All of the large UK banks are currently working with a new implementation entity, created by the CMA, to develop standards that will have to be adapted by 2017-18, under the current timetable. The CMA order is also backed by two pieces of European legislation, GDPR and PSD2. The UK regime puts open APIs at the centre and will create a single taxonomy and classification system.
While timelines remain tight, issues including legal responsibility for data security breaches are still being worked out.
The UK regulations implementing Europe's PSD2 are silent on who has responsibility for a breach by one of the new "account information service providers", which could include fintechs, but say the bank and third party will work that out.
Ashurst's Rice says possibilities include banks writing new clauses in their banking terms and conditions about data liability, establishing a new alternative dispute resolution scheme or more litigation, although few think many fintech start-ups will have sufficient capital or insurance to cover losses in the case of a catastrophic cyber breach.
There are also concerns about whether open banking will be embraced by customers. Bill Roberts, the assistant director at the CMA with responsibility for delivering open banking, says "the biggest risk for open data is that people are afraid of it." Like Australia, UK bank customers have been reluctant to switch banks and have repeatedly been told by the incumbents over decades not to share banking passwords with anyone.
Rice says incumbents also come from a position of strength; he predicts many fintechs will struggle to create the trust necessary to move substantial business away from the banks. "If you're a new fintech start-up, you are going to have a massive obstacle to overcome trying to win brand loyalty and trust – that is where the banks probably still have a big head start," he says.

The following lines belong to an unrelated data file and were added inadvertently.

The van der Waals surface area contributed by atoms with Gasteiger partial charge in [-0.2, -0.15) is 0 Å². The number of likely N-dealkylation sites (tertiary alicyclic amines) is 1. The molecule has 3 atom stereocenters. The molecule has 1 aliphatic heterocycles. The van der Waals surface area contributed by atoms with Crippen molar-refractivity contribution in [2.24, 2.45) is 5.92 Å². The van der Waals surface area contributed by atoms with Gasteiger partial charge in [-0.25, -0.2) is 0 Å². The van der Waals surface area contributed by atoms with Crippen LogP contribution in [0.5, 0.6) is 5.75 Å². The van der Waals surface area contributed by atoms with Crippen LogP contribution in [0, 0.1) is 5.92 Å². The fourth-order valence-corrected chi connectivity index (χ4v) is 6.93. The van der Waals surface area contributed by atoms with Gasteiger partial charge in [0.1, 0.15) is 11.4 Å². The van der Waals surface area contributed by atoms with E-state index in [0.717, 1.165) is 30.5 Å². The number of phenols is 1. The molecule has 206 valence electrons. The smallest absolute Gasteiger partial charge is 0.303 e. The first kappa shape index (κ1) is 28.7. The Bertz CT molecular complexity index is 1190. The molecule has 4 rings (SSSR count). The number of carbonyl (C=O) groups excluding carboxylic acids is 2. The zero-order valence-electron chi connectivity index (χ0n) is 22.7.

Lloyds Bank's Jasoria agrees there are many uncertainties which still need to be worked out over the next year to bring the regime to fruition but none of these are roadblocks. "The ultimate purpose of this should be the benefit of the customer," Jasoria says, adding all banks will have to be heavily involved in customer education.
Australian fintechs participating in the British Australian Fintech Forum in London last week say if the Coleman committee recommendations are adopted competition and customer experiences would be improved.
Doug Morris, CEO of Sharesight, which provides portfolio tracking and reporting software for self-investors, said "better access to data and unified sources would go a long way towards customers understanding their investments". Given Sharesight was created to deliver that, the start-up is considering how it will have to adapt to an open data world, he says.
Jack Stevens, CEO co-founder of Edstart, a funding platform helping parents pay private school fees, says: "It's all about data. There is a mass of data there that hasn't been leveraged before in this way and if we can access some of that data it can be used in interesting ways."
The government is yet to release the Productivity Commission's final report into data use and availability, which will recommend customers be given a "comprehensive right" to data. If applied to financial services, such a right will be similar to that granted by the UK open banking reforms.
UK banks are now preparing for a wave of innovation that could take retail banking to another level. The country is seeing the emergence of "challenger banks", such as Starling, Atom and Mondo, which have been built from the mobile phone up to appeal to millennials. All will take advantage of open banking.
And with artificial intelligence technology developing at rapid pace, Rice points to the arrival of the first AI-powered digital personal finance assistant. A customer might ask a computer:
"Am I getting the best rate on my credit card?" By taking advantages of the open APIs to find their transaction history and interest rates offered by alternative providers, the digital finance assistant could scrounge the market for the best refinancing deal. The payments directive could allow customers to switch cards simply by telling the personal assistant to do so.
"That is not going to be too far away," Rice says.
Imran Gulamhuseinwala, global head of fintech at advisory firm EY who has just been appointed as the CMA's "implementation trustee" to oversee the delivery of open banking, says he expects other jurisdictions will follow Britain.
"Most regulators, policy makers and incumbent financial institutions around the world feel open banking is inevitable," he says.
The author travelled to London as a guest of the Australian British Chamber of Commerce.